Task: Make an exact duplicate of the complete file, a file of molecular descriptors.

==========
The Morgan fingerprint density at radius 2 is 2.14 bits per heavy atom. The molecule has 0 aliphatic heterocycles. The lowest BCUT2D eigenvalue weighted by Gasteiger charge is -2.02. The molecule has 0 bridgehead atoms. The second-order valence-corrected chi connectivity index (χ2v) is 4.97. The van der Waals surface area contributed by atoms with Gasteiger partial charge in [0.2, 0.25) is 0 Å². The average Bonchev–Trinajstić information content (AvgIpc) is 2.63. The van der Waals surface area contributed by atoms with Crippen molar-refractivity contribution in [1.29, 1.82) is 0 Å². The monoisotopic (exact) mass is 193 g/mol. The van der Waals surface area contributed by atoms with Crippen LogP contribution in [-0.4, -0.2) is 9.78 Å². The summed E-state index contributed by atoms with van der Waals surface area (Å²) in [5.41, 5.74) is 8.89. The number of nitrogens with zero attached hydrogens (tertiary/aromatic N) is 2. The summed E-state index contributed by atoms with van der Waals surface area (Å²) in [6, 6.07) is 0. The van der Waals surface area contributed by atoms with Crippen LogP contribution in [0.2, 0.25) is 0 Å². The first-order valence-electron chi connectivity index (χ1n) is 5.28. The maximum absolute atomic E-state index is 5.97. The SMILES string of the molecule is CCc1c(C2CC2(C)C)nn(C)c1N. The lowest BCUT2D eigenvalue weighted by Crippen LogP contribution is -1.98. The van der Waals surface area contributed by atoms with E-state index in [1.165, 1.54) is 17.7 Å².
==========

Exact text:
The Morgan fingerprint density at radius 2 is 2.14 bits per heavy atom. The molecule has 0 aliphatic heterocycles. The lowest BCUT2D eigenvalue weighted by Gasteiger charge is -2.02. The molecule has 0 bridgehead atoms. The second-order valence-corrected chi connectivity index (χ2v) is 4.97. The van der Waals surface area contributed by atoms with Gasteiger partial charge in [0.2, 0.25) is 0 Å². The average Bonchev–Trinajstić information content (AvgIpc) is 2.63. The van der Waals surface area contributed by atoms with Crippen molar-refractivity contribution in [1.29, 1.82) is 0 Å². The monoisotopic (exact) mass is 193 g/mol. The van der Waals surface area contributed by atoms with Crippen LogP contribution in [-0.4, -0.2) is 9.78 Å². The summed E-state index contributed by atoms with van der Waals surface area (Å²) in [5.41, 5.74) is 8.89. The number of nitrogens with zero attached hydrogens (tertiary/aromatic N) is 2. The summed E-state index contributed by atoms with van der Waals surface area (Å²) in [6, 6.07) is 0. The van der Waals surface area contributed by atoms with Crippen LogP contribution in [0.2, 0.25) is 0 Å². The first-order valence-electron chi connectivity index (χ1n) is 5.28. The maximum absolute atomic E-state index is 5.97. The SMILES string of the molecule is CCc1c(C2CC2(C)C)nn(C)c1N. The lowest BCUT2D eigenvalue weighted by Crippen LogP contribution is -1.98. The van der Waals surface area contributed by atoms with E-state index in [1.165, 1.54) is 17.7 Å².